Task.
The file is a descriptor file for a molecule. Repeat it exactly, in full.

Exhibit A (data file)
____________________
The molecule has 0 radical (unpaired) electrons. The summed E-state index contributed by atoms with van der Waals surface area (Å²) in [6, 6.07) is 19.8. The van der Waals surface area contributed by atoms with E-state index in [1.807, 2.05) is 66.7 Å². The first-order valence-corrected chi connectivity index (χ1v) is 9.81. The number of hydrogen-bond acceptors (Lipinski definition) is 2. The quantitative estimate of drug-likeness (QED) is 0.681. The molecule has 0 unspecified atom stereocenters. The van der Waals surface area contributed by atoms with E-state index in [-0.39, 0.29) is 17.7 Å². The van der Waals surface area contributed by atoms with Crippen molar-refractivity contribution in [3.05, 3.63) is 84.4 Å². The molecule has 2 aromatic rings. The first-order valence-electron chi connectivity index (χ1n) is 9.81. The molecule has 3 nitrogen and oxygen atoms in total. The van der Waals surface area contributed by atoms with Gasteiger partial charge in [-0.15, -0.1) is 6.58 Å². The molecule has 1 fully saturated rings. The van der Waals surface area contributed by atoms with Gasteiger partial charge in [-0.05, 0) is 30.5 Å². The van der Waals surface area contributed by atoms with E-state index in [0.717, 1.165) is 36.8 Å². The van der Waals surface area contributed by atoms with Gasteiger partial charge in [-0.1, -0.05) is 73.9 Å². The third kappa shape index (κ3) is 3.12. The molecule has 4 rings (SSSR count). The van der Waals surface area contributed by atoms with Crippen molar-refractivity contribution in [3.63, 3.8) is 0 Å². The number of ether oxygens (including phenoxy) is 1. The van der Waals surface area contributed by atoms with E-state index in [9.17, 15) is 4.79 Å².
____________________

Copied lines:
The molecule has 0 radical (unpaired) electrons. The summed E-state index contributed by atoms with van der Waals surface area (Å²) in [6, 6.07) is 19.8. The van der Waals surface area contributed by atoms with E-state index in [1.807, 2.05) is 66.7 Å². The first-order valence-corrected chi connectivity index (χ1v) is 9.81. The number of hydrogen-bond acceptors (Lipinski definition) is 2. The quantitative estimate of drug-likeness (QED) is 0.681. The molecule has 0 unspecified atom stereocenters. The van der Waals surface area contributed by atoms with E-state index in [-0.39, 0.29) is 17.7 Å². The van der Waals surface area contributed by atoms with Crippen molar-refractivity contribution in [3.05, 3.63) is 84.4 Å². The molecule has 2 aromatic rings. The first-order valence-electron chi connectivity index (χ1n) is 9.81. The molecule has 3 nitrogen and oxygen atoms in total. The van der Waals surface area contributed by atoms with Gasteiger partial charge in [-0.15, -0.1) is 6.58 Å². The molecule has 1 fully saturated rings. The van der Waals surface area contributed by atoms with Gasteiger partial charge in [-0.05, 0) is 30.5 Å². The van der Waals surface area contributed by atoms with E-state index in [0.717, 1.165) is 36.8 Å². The van der Waals surface area contributed by atoms with Gasteiger partial charge in [-0.1, -0.05) is 73.9 Å². The third kappa shape index (κ3) is 3.12. The molecule has 4 rings (SSSR count). The van der Waals surface area contributed by atoms with Crippen molar-refractivity contribution in [3.63, 3.8) is 0 Å². The number of ether oxygens (including phenoxy) is 1. The van der Waals surface area contributed by atoms with E-state index in [9.17, 15) is 4.79 Å².